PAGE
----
January 01, 2015
Ezell Ford, whose shooting death by Los Angeles police sparked months of protests and calls by community activists for a transparent investigation, was shot once in the right side of his back, once in the right arm and once in the right abdomen, according to an autopsy released recently. According to the report, which was released after months of being subject to a security hold imposed by the Los Angeles Police Department, the gunshot wounds to the back and the abdomen were both fatal. Ford, 25, was pronounced dead in an operating room at California Hospital Medical Center, according to the report.
The autopsy noted that the gunshot wound on Ford’s back had “muzzle imprint,” indicating the shot was fired at close range. It also states that Ford had marijuana in his system. Los Angeles Police Department Chief Charlie Beck urged residents not to jump to conclusions about the shooting based on the autopsy, calling the report “a piece of a much larger, more detailed investigation.”
“An autopsy is an important piece,” he said. “An autopsy shows manner and cause of death. But an autopsy does not proscribe motivation nor does it indicate propriety, in this case, was it a legal shooting or not.”
The chief also stressed that while no conclusions have been reached about whether the shooting was justified, “there is nothing in the coroner’s report that is inconsistent with the statements given to us by the officers.”
Ford's autopsy had been on hold while the LAPD continued its investigation into the Aug. 11 shooting. In recent weeks, community activists have demanded the release of the autopsy, and last month, Mayor Eric Garcetti vowed the report would be made public by the end of the year. Beck said the department placed a hold on the report so investigators could “locate and interview witnesses to the incident who are not influenced by public reports of the coroner’s findings.”
Days after the shooting in the 200 block of West 65th Street, Los Angeles police said Ford tackled one of two officers who had approached him, and Ford reached for the officer’s gun. The officers — Sharlton Wampler and Antonio Villegas — both opened fire. Beck gave a more detailed description, saying the officers spotted Ford on a sidewalk and approached him, but Ford walked away and appeared to be trying to conceal his hands.
When the officers caught up to him, one of the officers “reached for Mr. Ford, when Mr. Ford suddenly turned and grabbed the officer, forcing him to the ground,” Beck said.
“While on top of the officer, Mr. Ford grabbed the officer’s handgun and attempted to remove the gun from the officer’s holster. The officer yelled to his partner that Mr. Ford had his gun. The officer’s partner then fired two rounds, striking Mr. Ford. At about the same time, the officer on the ground, while on his back, grabbed his backup weapon, reached around Mr. Ford and fired one shot at close range, striking Mr. Ford in the back,” Beck said.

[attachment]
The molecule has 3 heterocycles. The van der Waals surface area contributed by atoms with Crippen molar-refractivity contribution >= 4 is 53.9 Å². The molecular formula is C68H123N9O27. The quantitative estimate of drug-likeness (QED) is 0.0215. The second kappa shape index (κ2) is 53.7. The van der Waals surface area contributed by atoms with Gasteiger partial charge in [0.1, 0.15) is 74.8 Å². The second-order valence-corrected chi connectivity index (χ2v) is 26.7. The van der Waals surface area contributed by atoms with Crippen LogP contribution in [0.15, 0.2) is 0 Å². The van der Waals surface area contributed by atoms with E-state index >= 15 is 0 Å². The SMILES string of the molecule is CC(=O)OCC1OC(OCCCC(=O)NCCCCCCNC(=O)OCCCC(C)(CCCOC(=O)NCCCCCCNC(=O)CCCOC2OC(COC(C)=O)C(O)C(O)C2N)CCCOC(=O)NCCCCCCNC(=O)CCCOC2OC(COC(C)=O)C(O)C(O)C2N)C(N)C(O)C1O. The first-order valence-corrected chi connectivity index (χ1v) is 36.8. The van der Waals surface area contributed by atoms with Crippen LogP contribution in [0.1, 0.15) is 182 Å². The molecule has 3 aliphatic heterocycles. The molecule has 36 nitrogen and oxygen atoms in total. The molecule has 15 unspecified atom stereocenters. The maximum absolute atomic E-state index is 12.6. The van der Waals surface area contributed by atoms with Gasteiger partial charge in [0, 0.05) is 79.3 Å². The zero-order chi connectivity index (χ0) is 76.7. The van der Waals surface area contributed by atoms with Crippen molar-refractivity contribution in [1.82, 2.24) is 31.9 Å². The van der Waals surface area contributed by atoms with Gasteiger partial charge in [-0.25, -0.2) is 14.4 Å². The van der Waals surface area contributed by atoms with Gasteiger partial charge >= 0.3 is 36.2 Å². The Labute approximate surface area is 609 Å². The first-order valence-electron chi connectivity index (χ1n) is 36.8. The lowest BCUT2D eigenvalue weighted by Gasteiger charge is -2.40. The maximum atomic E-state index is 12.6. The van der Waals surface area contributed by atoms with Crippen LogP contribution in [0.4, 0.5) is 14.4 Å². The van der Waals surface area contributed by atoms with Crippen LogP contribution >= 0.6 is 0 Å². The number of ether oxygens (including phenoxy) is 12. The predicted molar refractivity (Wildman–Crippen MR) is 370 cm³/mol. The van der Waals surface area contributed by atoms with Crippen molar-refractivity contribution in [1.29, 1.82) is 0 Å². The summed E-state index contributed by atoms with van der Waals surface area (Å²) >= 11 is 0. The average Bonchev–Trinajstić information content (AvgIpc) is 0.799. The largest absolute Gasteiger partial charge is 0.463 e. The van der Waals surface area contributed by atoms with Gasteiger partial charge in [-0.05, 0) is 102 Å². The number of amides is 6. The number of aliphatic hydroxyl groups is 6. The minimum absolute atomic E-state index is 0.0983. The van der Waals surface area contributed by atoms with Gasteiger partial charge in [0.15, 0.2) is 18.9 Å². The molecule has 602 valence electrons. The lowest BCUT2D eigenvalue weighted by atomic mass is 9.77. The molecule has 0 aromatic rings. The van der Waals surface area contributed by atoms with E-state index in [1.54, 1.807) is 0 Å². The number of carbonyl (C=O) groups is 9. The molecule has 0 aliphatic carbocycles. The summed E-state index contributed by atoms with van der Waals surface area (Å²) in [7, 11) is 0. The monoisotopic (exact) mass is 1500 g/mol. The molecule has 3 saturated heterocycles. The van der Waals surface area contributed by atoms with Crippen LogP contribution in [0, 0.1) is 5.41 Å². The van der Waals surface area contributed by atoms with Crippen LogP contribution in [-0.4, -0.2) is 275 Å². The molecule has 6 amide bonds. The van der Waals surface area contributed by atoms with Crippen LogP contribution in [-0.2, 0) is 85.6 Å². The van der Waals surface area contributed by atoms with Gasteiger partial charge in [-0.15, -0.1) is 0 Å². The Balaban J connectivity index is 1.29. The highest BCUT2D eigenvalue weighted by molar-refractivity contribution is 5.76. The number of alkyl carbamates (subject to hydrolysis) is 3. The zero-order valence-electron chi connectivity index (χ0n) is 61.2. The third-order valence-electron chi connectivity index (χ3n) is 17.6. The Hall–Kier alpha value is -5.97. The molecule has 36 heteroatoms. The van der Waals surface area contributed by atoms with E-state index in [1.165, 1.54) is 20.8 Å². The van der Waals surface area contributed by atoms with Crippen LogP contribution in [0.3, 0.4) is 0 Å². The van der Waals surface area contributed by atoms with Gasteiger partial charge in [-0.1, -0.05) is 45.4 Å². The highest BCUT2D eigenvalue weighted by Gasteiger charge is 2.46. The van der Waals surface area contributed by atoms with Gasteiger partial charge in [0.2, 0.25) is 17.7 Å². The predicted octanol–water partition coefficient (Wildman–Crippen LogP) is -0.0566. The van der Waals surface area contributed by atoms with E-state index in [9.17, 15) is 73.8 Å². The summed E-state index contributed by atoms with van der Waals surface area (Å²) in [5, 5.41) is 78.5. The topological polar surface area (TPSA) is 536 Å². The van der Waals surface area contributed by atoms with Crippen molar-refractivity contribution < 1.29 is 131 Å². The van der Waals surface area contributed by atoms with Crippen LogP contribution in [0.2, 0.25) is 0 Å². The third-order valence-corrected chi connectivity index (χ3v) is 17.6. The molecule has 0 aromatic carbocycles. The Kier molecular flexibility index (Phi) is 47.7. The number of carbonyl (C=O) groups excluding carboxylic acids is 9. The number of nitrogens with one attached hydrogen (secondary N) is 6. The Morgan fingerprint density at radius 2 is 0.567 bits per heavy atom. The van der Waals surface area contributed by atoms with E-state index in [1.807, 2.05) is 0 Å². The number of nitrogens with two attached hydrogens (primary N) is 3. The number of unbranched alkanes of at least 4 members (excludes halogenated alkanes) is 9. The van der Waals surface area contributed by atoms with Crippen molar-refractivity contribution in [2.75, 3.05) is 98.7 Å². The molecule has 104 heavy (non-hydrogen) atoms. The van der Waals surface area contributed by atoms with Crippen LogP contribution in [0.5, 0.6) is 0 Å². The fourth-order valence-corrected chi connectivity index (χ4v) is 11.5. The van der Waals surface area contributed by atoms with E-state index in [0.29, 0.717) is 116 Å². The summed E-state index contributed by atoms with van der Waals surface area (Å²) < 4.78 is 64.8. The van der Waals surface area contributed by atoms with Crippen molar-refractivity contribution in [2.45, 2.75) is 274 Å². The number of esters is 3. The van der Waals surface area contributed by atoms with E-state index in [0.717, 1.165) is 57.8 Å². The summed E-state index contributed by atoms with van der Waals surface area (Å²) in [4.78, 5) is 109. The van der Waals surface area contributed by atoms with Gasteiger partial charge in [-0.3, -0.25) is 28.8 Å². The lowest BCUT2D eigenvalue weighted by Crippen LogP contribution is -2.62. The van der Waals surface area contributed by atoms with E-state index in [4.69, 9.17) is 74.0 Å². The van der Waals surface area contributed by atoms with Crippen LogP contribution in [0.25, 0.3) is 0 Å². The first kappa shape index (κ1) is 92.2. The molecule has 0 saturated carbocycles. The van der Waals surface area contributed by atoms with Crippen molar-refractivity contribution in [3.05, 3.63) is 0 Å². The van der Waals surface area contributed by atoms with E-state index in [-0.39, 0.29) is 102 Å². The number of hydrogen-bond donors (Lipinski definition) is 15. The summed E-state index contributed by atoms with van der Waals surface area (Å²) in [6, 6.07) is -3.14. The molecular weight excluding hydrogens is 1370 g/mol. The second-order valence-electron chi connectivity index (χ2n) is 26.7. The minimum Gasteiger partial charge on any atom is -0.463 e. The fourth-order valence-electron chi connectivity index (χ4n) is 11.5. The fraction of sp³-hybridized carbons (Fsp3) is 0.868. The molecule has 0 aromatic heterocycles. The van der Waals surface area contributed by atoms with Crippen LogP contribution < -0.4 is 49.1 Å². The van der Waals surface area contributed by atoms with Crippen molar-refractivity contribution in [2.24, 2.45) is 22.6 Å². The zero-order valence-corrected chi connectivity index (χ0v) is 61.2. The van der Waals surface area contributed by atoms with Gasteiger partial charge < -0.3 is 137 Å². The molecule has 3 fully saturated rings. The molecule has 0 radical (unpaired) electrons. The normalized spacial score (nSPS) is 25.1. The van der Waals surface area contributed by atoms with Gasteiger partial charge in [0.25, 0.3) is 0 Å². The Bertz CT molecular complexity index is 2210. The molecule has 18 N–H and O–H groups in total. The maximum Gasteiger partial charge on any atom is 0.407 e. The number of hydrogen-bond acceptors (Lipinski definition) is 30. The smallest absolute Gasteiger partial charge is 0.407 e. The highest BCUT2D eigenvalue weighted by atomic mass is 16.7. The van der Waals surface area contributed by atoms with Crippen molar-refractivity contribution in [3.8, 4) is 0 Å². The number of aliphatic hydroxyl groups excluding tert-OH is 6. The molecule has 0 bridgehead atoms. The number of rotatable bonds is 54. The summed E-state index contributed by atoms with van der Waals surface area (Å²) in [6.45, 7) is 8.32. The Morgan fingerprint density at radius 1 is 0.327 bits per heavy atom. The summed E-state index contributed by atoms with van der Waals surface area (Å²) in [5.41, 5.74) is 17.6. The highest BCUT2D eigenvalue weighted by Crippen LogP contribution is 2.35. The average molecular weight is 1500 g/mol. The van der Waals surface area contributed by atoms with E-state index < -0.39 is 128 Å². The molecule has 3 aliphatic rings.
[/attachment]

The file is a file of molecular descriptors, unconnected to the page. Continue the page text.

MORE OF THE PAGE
Police initially said the officers approached the unarmed black man because he was making “suspicious movements.” Ford’s family filed a $75 million federal lawsuit against the city in September, contending that Ford was shot while complying with police orders to lay on the ground. The family’s attorney, Steven Lerman, said Ford was “mentally challenged,” a fact known to the officers, and was not doing anything wrong when he was stopped. He also alleged the two officers involved in the shooting were “poorly trained” and have a documented “pattern and practice” of reckless conduct on the streets.
Following the release of the autopsy, Lerman said he was “completely outraged, but not surprised, that the fatal round to the back of my client’s son killed him.”
“As I’ve said all along, this is evidence that Mr. Ford was unlawfully and unjustifiably shot by police,” Lerman said. “It supports our theory of the case that this shooting is way out of policy and a horrible example of excessive force gone crazy.”
Wampler, a 12-year veteran of the LAPD, and Villegas, an eight-year veteran, were both reassigned to administrative duties following the shooting. Tyler Izen, president of the Los Angeles Police Protective League, the union representing LAPD officers, said the autopsy “provides one set of facts among many hundreds being collected and assessed in the ongoing investigation concerning Ezell Ford.”
Citing Sunday night’s shooting at a pair of LAPD officers in South Los Angeles, Izen stressed that officers are “put directly in harm’s way every day.”
“However, no officer goes to work with the intent of using force, much less deadly force, but force may become necessary when there is an objectively reasonable certainty that there could be injury to themselves or someone else,” Izen said. “As tragic as these situations are, law enforcement officers absolutely have the right to defend their life or the life of another.”